Mid-Shore Resilient Food System Strategic Planning Session – Groundwork
Thank You To All Who Attended and/or Contributed!
On May 12, 2015, invitees met for a strategic planning session on the Chesapeake College campus for integration, analysis, and future planning.
The aim was to:
- Gain a complete regional understanding of the food system, its strengths, and its weaknesses, from a diverse set of viewpoints;
- Engage in networking and capacity-building among participants; and
- Identify and prioritize coordinated actions among participants to make real, meaningful changes to the food system.
Also present were regional workforce-development and economic-development personnel, with the explicit goal of identifying education and training pathways that lead people to jobs in the regional food system.
Table of Contents
- Producers – Farmers, agriculture, food production, food processing, etc.
- Marketers – Food marketers, grocery stores, etc.
- Land Use & Environmentalists – Environmental advocacy, land use planning & permitting, enforcement entities, etc.
- Medical & Educators – Medical personnel, including pediatricians, GPs, family-practice doctors, nutrition counselors, and dentists, educators and child-care experts, etc.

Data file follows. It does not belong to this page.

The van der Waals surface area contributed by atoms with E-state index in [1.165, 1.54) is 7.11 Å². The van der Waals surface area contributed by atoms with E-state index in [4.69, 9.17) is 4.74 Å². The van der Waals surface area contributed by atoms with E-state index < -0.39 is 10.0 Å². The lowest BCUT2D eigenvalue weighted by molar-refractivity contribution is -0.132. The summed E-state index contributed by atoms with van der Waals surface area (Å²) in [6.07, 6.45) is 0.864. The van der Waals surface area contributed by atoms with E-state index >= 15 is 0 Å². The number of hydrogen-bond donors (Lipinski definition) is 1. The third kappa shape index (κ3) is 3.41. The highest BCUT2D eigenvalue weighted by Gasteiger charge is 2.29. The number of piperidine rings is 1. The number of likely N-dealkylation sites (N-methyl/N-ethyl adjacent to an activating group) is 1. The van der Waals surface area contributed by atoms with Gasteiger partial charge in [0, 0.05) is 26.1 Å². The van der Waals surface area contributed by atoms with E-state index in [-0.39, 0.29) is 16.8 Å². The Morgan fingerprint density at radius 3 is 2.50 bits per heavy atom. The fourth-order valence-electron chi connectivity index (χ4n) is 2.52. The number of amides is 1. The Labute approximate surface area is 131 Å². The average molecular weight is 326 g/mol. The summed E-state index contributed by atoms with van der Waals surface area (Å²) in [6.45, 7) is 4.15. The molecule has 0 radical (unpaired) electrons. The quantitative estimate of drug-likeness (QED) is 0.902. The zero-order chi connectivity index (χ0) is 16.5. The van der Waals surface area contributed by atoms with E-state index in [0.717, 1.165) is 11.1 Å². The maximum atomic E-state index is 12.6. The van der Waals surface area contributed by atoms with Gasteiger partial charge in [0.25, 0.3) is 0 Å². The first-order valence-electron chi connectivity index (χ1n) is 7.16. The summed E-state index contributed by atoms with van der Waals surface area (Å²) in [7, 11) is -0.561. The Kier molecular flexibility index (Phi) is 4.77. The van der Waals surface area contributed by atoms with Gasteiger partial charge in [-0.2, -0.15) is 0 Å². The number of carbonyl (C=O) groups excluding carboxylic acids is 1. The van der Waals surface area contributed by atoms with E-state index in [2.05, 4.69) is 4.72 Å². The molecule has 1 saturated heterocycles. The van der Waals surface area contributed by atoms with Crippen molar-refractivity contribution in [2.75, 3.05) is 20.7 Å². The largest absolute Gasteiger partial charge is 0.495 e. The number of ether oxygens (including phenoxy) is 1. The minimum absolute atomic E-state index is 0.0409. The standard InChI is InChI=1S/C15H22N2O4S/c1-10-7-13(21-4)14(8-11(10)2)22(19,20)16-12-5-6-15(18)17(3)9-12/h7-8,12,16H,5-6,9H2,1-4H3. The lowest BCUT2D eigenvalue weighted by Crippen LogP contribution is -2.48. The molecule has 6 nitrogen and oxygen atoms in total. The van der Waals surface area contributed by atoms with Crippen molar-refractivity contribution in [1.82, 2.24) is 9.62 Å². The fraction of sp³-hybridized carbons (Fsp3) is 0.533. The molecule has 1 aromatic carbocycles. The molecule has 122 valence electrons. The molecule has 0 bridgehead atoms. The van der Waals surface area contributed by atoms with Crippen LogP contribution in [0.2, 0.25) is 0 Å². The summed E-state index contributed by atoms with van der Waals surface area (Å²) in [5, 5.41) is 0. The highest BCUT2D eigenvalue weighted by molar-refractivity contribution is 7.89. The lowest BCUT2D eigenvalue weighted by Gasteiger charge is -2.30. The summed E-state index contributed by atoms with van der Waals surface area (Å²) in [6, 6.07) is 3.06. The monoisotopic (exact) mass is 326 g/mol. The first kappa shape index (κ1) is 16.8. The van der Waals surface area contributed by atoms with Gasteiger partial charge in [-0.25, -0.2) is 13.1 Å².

- Purchasers & Consumers – Low-to-Moderate Income Consumers, institutional purchasers, foodies, restaurateurs, grocery stores, etc.
- Faith Communities & Hunger Advocates – From any denomination and belief system, Hunger Advocates, etc.
- Transportation & Logistics – Including trucking and regional transit authorities, etc.
- Waste – Disposal, gleaners, landfill operators, etc.
- Other –
We had a great event thanks to all who took the time to attend and contribute.
Conversation Mapping is a way to get a lot of information from a lot of people in a very short time. This technique allowed us all to have numerous conversations simultaneously, but without the noise and chaos a group conversation would normally engender.
How did we do this? SILENTLY!